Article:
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After The Battle

Dir: Yousry Nasrallah. France-Egypt. 2012. 125mins

Yousry Nasrallah probes Egyptian society during the heated and heady days of last year’s revolution in Tahrir Square in After The Battle, a thinly dramatised vehicle for Nasrallah and his co-writer Omar Schama to air some fervid domestic debates.

Nasrallah bounces interesting ideas around his film, but few of them gain any real traction.

Opting to funnel the polemic through the central character of Rim, a middle-class Cairo advertising executive turned impassioned NGO activist and Mahmoud, an impoverished and illiterate horse-rider from the Giza Pyramid village of Nazlet, Nasrallah never manages to lift his characters out of the plot schematic, despite a generous running time.

The result is a flatly shot mash-up of politics and drama that run side-by-side and are often individually interesting but never convincingly connect. While After The Battle (Baad El Mawkeaa) could find enthusiastic audiences at home in Egypt and other interested parties in the Arab world and diaspora (in particular co-production territory France), it will face tougher challenges outside that arena.

Nasrallah’s central thrust is to drive the plight of an ignorant villager and his limited world into the heated debate of Tahrir Square - which happened when the now-deposed President Hosni Mubarak’s forces convinced some Nazlet villagers to race their animals through protestors in what became known as ‘The Battle of the Camel’.

The fictional Mahmoud (Samra), is one of those villagers, now shamed for his actions and dealing with the consequences. Bringing divorced, bourgeois Cairo hothead Rima (Chalaby) into contact with Mahmoud has forced Nasrallah and Schama into gymnastic plot contortions, however, resulting in the creation of Rim’s veterinarian friend Dina (Phaedra) who works for an NGO which is providing feed for the animals, including Mahmoud’s beloved horse Jamaica.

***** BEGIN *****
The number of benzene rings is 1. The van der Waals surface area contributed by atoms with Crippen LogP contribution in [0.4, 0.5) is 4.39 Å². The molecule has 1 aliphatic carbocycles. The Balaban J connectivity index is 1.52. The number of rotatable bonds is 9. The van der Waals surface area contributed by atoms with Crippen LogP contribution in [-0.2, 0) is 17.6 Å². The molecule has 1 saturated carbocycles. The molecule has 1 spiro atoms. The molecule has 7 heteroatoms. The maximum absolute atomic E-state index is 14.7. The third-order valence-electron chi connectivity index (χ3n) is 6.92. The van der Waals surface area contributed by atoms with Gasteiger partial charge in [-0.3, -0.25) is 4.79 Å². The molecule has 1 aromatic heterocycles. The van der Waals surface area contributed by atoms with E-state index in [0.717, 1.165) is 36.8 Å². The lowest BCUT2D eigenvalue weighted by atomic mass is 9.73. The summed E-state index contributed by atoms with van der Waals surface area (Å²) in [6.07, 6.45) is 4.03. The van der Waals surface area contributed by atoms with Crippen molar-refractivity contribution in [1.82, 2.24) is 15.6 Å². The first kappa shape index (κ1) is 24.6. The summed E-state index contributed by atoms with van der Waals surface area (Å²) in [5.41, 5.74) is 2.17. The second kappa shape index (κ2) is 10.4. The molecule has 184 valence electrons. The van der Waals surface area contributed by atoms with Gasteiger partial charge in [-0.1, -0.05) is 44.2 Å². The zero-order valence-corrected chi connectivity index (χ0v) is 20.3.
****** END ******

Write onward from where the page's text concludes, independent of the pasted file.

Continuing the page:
One kiss in the bushes later, and Rima is all-but setting up shop in Nazlet, counselling Mahmoud’s wife Fatma (El Sebai), sorting out their sons’ problems at school, and organising a horse rider’s union - none of which goes down well with village strongman Haj Abdallah (Abdallar).

Nasrallah bounces interesting ideas around his film, but few of them gain any real traction. Sections dealing with the role of women in this turbulent era in Egypt recall the more impactful and tightly focused Cairo 678, although the juxtaposition of the wall built in Nazret to keep the villagers away from the pyramids with the Cairo protests and Rim’s urban lifestyle is strong. Of the actors, Samra (The Yacoubian Building) is effortlessly convincing while Chalaby has a tougher character to make sense of. Production values here are adequate, with Nasrallah and cameraman Samir Bahsan turning in solid, no-frills work. Music is lightly applied.

 

Production companies: Siecle Productions, Studio 37, New Century, Dollar Film, France 3 Cinema

International sales: MK2, www.mk2.com

Producers: Walid El-Kordy, Georges-Marc Benamou

Screenplay: Yousry Nasrallah, Omar Schama

Cinematography: Samir Bahsan

Editor: Mona Rabi

Production designer: Mohamed Atteya

Main cast: Menna Chalaby, Bassem Samra, Nahed El Sebai, Salah Abdallah, Phaedra

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